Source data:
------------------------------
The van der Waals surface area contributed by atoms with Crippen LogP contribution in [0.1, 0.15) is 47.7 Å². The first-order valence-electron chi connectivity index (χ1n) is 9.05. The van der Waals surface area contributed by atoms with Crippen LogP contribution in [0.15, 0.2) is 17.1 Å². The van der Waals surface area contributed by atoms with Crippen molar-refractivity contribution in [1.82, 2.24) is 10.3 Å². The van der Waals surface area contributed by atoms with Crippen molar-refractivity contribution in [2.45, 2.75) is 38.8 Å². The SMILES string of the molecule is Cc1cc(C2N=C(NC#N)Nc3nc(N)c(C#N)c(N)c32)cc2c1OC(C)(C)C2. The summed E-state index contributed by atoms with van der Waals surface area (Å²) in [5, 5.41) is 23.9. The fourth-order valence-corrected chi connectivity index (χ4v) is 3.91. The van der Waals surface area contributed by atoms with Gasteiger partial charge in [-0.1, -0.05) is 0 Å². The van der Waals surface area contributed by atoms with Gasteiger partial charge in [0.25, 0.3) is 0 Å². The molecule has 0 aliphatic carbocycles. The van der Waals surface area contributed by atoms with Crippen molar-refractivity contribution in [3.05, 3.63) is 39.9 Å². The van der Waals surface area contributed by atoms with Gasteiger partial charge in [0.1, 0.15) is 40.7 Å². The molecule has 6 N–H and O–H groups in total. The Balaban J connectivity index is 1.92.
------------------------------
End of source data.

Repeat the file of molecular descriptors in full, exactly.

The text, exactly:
The van der Waals surface area contributed by atoms with Crippen LogP contribution in [0.1, 0.15) is 47.7 Å². The first-order valence-electron chi connectivity index (χ1n) is 9.05. The van der Waals surface area contributed by atoms with Crippen LogP contribution in [0.15, 0.2) is 17.1 Å². The van der Waals surface area contributed by atoms with Crippen molar-refractivity contribution in [1.82, 2.24) is 10.3 Å². The van der Waals surface area contributed by atoms with Crippen molar-refractivity contribution in [2.45, 2.75) is 38.8 Å². The SMILES string of the molecule is Cc1cc(C2N=C(NC#N)Nc3nc(N)c(C#N)c(N)c32)cc2c1OC(C)(C)C2. The summed E-state index contributed by atoms with van der Waals surface area (Å²) in [5, 5.41) is 23.9. The fourth-order valence-corrected chi connectivity index (χ4v) is 3.91. The van der Waals surface area contributed by atoms with Gasteiger partial charge in [-0.1, -0.05) is 0 Å². The van der Waals surface area contributed by atoms with Gasteiger partial charge in [0.25, 0.3) is 0 Å². The molecule has 0 aliphatic carbocycles. The van der Waals surface area contributed by atoms with Crippen molar-refractivity contribution in [3.05, 3.63) is 39.9 Å². The van der Waals surface area contributed by atoms with Gasteiger partial charge in [0.1, 0.15) is 40.7 Å². The molecule has 6 N–H and O–H groups in total. The Balaban J connectivity index is 1.92.